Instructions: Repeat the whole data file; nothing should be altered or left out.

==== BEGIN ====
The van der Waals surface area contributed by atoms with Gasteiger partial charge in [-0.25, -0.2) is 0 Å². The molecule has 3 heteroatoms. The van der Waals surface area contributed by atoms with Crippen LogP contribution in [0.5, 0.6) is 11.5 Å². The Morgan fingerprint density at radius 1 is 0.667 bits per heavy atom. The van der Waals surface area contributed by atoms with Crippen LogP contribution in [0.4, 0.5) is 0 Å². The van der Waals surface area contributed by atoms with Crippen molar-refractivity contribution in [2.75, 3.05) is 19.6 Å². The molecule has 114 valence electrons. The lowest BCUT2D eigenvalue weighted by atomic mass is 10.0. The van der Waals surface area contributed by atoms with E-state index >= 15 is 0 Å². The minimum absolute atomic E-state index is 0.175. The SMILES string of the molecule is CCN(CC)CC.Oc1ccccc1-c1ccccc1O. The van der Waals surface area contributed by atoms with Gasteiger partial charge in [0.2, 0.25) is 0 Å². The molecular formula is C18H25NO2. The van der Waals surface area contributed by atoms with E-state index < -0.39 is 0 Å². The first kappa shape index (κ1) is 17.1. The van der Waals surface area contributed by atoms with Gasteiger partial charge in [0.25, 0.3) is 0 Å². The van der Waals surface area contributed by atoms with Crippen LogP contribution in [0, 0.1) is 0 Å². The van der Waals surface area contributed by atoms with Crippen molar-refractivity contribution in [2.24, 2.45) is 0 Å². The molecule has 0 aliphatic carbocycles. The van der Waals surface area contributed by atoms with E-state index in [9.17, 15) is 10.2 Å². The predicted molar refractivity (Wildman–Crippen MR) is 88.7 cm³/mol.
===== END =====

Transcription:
The van der Waals surface area contributed by atoms with Gasteiger partial charge in [-0.25, -0.2) is 0 Å². The molecule has 3 heteroatoms. The van der Waals surface area contributed by atoms with Crippen LogP contribution in [0.5, 0.6) is 11.5 Å². The Morgan fingerprint density at radius 1 is 0.667 bits per heavy atom. The van der Waals surface area contributed by atoms with Crippen LogP contribution in [0.4, 0.5) is 0 Å². The van der Waals surface area contributed by atoms with Crippen molar-refractivity contribution in [2.75, 3.05) is 19.6 Å². The molecule has 114 valence electrons. The lowest BCUT2D eigenvalue weighted by atomic mass is 10.0. The van der Waals surface area contributed by atoms with E-state index >= 15 is 0 Å². The minimum absolute atomic E-state index is 0.175. The SMILES string of the molecule is CCN(CC)CC.Oc1ccccc1-c1ccccc1O. The van der Waals surface area contributed by atoms with Gasteiger partial charge in [0.2, 0.25) is 0 Å². The molecular formula is C18H25NO2. The van der Waals surface area contributed by atoms with E-state index < -0.39 is 0 Å². The first kappa shape index (κ1) is 17.1. The van der Waals surface area contributed by atoms with Gasteiger partial charge in [0.25, 0.3) is 0 Å². The van der Waals surface area contributed by atoms with Crippen LogP contribution in [0, 0.1) is 0 Å². The van der Waals surface area contributed by atoms with Crippen molar-refractivity contribution in [2.24, 2.45) is 0 Å². The molecule has 0 aliphatic carbocycles. The van der Waals surface area contributed by atoms with E-state index in [9.17, 15) is 10.2 Å². The predicted molar refractivity (Wildman–Crippen MR) is 88.7 cm³/mol.